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Joe Prentis

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Max Takes No Prisoners
by Joe Prentis   
Rated "G" by the Author.
Last edited: Thursday, April 05, 2012
Posted: Tuesday, February 08, 2011

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A little something for those who love their pets.

Max Takes No Prisoners

 

 

Several years ago, a feral cat took up residence in a shed at the back of our lot. There was no way you could get close to the beast. We would sometimes get a glimpse of her, usually nothing more than a fleeting shadow in the underbrush. We would put out food for the cat but it was seldom touched. There were too many small rodents among the brush and honeysuckle vines for canned cat food to offer any temptation. Over a period of months, she would look back at us from across the distance, but it was impossible to approach her. We named her Maize, after an eccentric young woman in R. T. Delderfield’s novel, God is an Englishman.

 

One day when I went to check her food bowl, there was a little of it missing. Not a lot, but just enough to let us know that she had tried it, but found it far short of her usual fare. A few days later, I started out the backdoor and found a mole on the welcome mat. When I turned it over with the toe of my shoe, I saw the impressions of small teeth on the back of the mole’s skull. I didn’t know if this was her version of the famous scene from The Godfather, or if it was a hint for something a little more suitable to her taste. It took several years before we could coax her to our back steps. Another summer passed before we were able to make physical contact, and then it wasn’t in the way I imagined. I remained motionless in a lawn chair as she approached from underneath the azaleas. I could hear the faint sound of her sniffing, then the light touch of whiskers along the back of the hand I had dangled over the arm of the chair. After a short and tentative exploration, she was gone.

 

By the end of the next summer, we were finally able to run a hand along the top of her back. Maize tolerated it in the same way a drama queen will allow a kindly old grandfather to pat her on top of her head. The back lawn was her kingdom and she tolerated our presence, although her acquiescence was usually accompanied with a regal toss of her head.

 

The daily routine changed somewhat with the appearance of a large tomcat on our back steps. He was bigger than she was and didn’t seem to understand the rules. He had the appetite of a Shetland pony and ate everything we put in front of him. We named him Max. Maize became more affectionate, often rubbing against our legs and giving us an imploring look that seemed to say, ‘I was here first.’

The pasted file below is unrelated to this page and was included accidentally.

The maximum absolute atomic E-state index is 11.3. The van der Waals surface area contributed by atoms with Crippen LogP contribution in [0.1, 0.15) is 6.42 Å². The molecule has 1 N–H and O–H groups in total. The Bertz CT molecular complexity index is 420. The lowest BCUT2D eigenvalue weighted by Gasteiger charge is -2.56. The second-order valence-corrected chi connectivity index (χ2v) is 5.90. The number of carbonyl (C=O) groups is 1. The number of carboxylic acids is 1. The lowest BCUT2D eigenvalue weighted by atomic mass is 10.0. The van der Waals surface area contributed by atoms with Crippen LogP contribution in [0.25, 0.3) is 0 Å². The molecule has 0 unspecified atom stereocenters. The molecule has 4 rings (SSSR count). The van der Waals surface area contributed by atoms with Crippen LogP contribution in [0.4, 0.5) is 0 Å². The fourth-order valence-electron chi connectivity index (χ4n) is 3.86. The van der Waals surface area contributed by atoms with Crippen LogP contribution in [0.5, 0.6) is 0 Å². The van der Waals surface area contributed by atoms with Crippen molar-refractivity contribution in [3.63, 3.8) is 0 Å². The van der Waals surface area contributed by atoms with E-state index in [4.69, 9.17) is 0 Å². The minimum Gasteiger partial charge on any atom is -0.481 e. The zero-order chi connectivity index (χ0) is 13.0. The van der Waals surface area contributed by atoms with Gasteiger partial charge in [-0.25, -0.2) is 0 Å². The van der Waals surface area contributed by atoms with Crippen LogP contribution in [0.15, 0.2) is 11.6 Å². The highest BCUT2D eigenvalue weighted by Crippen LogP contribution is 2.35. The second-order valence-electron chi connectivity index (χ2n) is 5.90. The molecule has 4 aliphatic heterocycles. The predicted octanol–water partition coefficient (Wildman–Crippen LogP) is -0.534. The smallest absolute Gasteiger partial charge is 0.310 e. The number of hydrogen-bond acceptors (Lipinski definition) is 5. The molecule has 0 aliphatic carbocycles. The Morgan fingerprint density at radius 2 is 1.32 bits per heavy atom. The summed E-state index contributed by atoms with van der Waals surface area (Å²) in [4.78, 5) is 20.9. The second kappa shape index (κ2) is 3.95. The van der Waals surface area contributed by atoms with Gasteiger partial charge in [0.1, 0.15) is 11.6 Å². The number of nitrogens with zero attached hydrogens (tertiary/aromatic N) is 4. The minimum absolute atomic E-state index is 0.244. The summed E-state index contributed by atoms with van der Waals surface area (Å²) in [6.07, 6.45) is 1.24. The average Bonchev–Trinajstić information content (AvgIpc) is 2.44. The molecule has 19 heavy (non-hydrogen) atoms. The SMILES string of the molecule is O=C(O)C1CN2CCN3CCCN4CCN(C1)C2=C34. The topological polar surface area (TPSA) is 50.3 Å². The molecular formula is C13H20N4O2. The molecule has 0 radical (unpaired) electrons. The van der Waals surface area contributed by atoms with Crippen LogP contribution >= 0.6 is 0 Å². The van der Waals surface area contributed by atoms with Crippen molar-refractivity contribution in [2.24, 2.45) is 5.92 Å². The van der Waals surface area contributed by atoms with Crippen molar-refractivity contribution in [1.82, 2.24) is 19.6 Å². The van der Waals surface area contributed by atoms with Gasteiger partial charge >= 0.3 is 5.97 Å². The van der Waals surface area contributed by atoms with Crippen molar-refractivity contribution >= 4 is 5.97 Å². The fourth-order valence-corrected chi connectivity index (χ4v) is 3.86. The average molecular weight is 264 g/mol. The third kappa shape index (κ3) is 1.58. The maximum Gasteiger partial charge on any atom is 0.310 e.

After a few weeks of Max’ appearance, Maize decided that the best way to handle the situation was indifference. When indifference didn’t work, she would give him a swift swipe with her claws that would send him skittering backwards. He seemed bewildered but never discouraged, despite the frequent putdowns. The situation was the kind of tangled scenario that reminded me of my first year in junior high.

 

One afternoon as both cats were eating their evening meal on our patio, a large Pit Bulldog appeared and confiscated their dinner. They disappeared into the top of a nearby tree. Max seemed offended by the outrageous intrusion, while Maize became somewhat withdrawn. We started feeding the cats on an upstairs deck of a storage shed where the dog couldn’t reach them, but still put out food on the back step to keep them coming to the door. We didn’t want Maize to revert to her former feral behavior.

 

Yesterday, Maize picked her way through the snow to the backdoor. I was preparing to get her a snack when the pit bulldog appeared and started toward her with its head lowered in attack mood. There was a sudden explosion of activity from underneath the azaleas. Max launched himself directly toward the dog’s head. The surprised dog gave a little yelp, then turned and ran. Max was on his heels as they rounded the corner of the house and went across the front lawn toward the road. A few minutes later, Max was back. He has always had a springy walk, but this time he was prancing like one of the characters in a Walt Disney cartoon. Maize was as impressed as I was and ran to meet him. They sniffed each other’s nose and then started licking tongues. I don’t know why I never have a camera handy when the good stuff happens, but I would have liked to have captured this incident on video. Romance is definitely in the air, and spring isn’t here yet. I think this is going to be an interesting summer.    

 

 

Web Site: Joe Prentis Website


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Reviewed by John Bidwell 2/8/2011
Oh this is perfect!
What a day brightener.

John

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